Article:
The parliament of the German state of Mecklenburg-Vorpommern has voted in favour of an initiative proposed by the regional government to establish a special environmental foundation which will help to protect the interests of the participants of the Nord Stream 2 pipeline project from US sanctions.
In minutes of an emergency session of parliament published Thursday, the parliament's press office confirmed that the "proposal has been adopted".
The regional government moved to establish the state-owned MV Climate Protection Foundation on Wednesday, with its aims including the completion of Nord Stream 2, as well as support for science and research into climate and environmental protection issues.
Nord Stream 2 AG is listed as a partner of the foundation, and is expected to contribute up to 60 million euros ($73.6 million) toward its operation, according to media reports. On Wednesday, Christian Pegel, Mecklenburg-Vorpommern's minister for energy, said that the gas infrastructure will serve to assist Germany in its effort to phase out nuclear and coal power, and provide the state with the ability to use highly flexible gas-powered plants which can power the region when alternative energy resources aren't available.
Mecklenburg-Vorpommern is the state where the Nord Stream 2 pipeline originating in Russia makes landfall in Germany.
Need for Counter-sanctions Protections at National Level
Later Thursday, Die Linke lawmaker Klaus Ernst, Bundestag chairman of the Committee for Economic Affairs and Energy, told Sputnik that he supports Mecklenburg-Vorpommern's decision to set up the foundation, and suggested the idea could be expanded to the national and European Union level.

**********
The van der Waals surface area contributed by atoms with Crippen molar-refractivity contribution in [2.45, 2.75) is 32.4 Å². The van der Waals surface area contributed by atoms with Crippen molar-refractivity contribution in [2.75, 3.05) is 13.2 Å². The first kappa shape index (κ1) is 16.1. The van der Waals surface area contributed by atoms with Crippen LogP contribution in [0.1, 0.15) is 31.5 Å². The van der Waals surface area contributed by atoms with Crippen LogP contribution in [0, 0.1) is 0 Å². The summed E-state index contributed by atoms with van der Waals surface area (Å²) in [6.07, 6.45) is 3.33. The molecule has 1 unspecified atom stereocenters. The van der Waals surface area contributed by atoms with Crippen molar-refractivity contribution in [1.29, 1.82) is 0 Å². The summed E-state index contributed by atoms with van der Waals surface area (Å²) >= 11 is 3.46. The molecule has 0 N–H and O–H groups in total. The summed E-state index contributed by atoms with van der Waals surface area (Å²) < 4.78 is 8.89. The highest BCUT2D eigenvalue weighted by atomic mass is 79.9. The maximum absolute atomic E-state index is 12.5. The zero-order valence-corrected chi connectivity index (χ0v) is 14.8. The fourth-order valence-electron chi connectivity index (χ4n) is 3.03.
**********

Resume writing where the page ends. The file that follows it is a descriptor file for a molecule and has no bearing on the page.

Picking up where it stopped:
"With this fund we should ensure that the sanctions against Nord Stream 2 go nowhere. In this regard, I welcome the work of the Mecklenburg-Vorpommern government," Ernst said. "Notwithstanding [the creation of this fund], Germany and the EU still need to agree on measures by which they can protect themselves in the future from states looking to protect their economic interests with the help of sanctions, which are contrary to international law," the senior lawmaker added.
On Wednesday, a German government spokesman confirmed that Berlin was aware of Mecklenburg-Vorpommern authorities' initiative, but said Nord Stream 2's status as an economic project means "there is no reason for us to take part in the present discussion". Berlin stressed that its position on Nord Stream 2 remains unchanged, as is its negative view of extraterritorial changes directed against German and European companies.
The United States first slapped sanctions on Nord Stream 2 in December 2019, prompting a Swiss contractor to pull out of the project, leaving the 1,230 km mega-pipeline around 165 km short of completion. In December 2020, Washington expanded sanctions, targeting companies providing insurance and certification services for the project.
Work to finish the pipeline resumed in December 2020, and it is expected to be completed later this year.